Northern Ireland War Memorial (NIWM) is a registered charity and accredited museum in Belfast’s Cathedral Quarter.
The NIWM commemorates the men and women of Northern Ireland who died in the First and Second World War. The museum focuses on the story of the Second World War in Northern Ireland with objects and artworks on display which relate to the Belfast Blitz, the American military presence, industry, the role of women and the Ulster Home Guard.
Staff and Trustees of the NIWM travelled to Bushmills on Thursday 5th September for their annual off-site board meeting, this year in the Bushmills Inn Hotel.
They seized this opportunity to meet local artist, James McKendry, who was commissioned by the NIWM back in 1960 to create two large copper friezes for the original War Memorial building which opened on Waring Street Belfast in 1963.
The copper friezes are 30 feet in length each and they are on display in the museum which relocated to Talbot Street in 2008. They are admired by approximately 11,000 visitors to the NIWM every year.
The upper frieze records the presence of the United States military in Northern Ireland from 1942 to 1944. US soldiers are shown training in the countryside in Northern Ireland under a 48-star US flag.
The artist depicts airfields, the Causeway headlands, Port Moon Bay, a traditional Ulster five-bar farm gate and an Antrim round tower.
The troops are shown progressing from left to right, disciplined and ordered, equipped with weapons and armaments, ready to embark for the Normandy landings.
The lower frieze illustrates the war effort of men and women on the home front. Depicted left to right are farmers gathering flax and corn, a woman weaving, stone masons rebuilding Belfast after the air raids, a barrage balloon tethered above a linen mill, a fishing boat, a shipbuilding crane, heavy engineering, a welder at work and a countryside scene which includes ‘the steeple’ in Antrim.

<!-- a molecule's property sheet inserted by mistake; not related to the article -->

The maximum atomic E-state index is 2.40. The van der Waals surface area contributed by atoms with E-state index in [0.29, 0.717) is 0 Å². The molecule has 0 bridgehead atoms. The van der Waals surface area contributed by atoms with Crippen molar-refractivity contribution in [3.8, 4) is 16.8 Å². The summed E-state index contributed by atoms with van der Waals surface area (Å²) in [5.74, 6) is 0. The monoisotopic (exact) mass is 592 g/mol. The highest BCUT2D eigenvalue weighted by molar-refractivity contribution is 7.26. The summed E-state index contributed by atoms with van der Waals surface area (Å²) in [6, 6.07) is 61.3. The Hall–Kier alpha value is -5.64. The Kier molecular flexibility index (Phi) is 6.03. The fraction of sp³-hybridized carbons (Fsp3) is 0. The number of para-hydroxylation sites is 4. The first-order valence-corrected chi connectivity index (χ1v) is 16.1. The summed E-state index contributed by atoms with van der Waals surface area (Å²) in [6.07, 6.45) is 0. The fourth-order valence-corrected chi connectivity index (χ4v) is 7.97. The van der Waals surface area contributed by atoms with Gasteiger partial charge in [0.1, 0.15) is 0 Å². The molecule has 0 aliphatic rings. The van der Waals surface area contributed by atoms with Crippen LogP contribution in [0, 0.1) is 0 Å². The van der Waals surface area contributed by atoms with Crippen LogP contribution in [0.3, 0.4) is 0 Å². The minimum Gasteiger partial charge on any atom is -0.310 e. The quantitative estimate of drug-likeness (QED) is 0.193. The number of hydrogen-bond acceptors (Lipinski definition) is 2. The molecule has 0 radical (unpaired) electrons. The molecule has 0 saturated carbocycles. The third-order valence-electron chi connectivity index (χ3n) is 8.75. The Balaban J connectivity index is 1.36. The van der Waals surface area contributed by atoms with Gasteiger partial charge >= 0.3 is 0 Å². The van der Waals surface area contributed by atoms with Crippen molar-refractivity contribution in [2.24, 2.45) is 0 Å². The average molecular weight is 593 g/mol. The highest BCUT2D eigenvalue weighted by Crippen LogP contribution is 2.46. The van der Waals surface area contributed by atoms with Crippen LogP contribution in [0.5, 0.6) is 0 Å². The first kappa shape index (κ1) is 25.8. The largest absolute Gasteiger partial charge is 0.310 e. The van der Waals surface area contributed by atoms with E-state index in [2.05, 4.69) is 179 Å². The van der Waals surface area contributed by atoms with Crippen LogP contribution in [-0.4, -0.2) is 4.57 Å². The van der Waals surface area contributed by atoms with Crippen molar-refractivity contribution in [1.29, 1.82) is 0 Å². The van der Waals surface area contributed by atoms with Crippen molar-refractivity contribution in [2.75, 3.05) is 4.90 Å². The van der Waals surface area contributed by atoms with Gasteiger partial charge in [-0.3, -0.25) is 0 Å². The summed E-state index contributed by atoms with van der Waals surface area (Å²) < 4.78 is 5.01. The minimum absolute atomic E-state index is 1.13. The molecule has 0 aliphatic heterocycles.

McKendry’s internationally acclaimed work can be found in corporate and private collections around the world, including that of the Duke of Edinburgh.
McKendry has executed many commissioned murals and sculptures for churches and public buildings in Ireland and abroad. McKendry is now retired and lives in Bushmills with his wife Norri.
In 2018 the NIWM interviewed James McKendry about the artwork he created and how the commission came about in 1960.
This was done as part of the NIWM’s ongoing The War and Me oral history project which aims to interview people with wartime memories. James’s interview has now been transcribed and is available to researchers.
James remains very proud of the friezes he made for the NIWM, which are to this day his largest works. He was honoured to attend this special event to celebrate his work.
Staff and Trustees of the NIWM were also joined by Leonard Quigg BEM and local historian Keith Beattie as they visited the Robert Quigg VC Memorial, which the NIWM gave grant assistance to in 2016.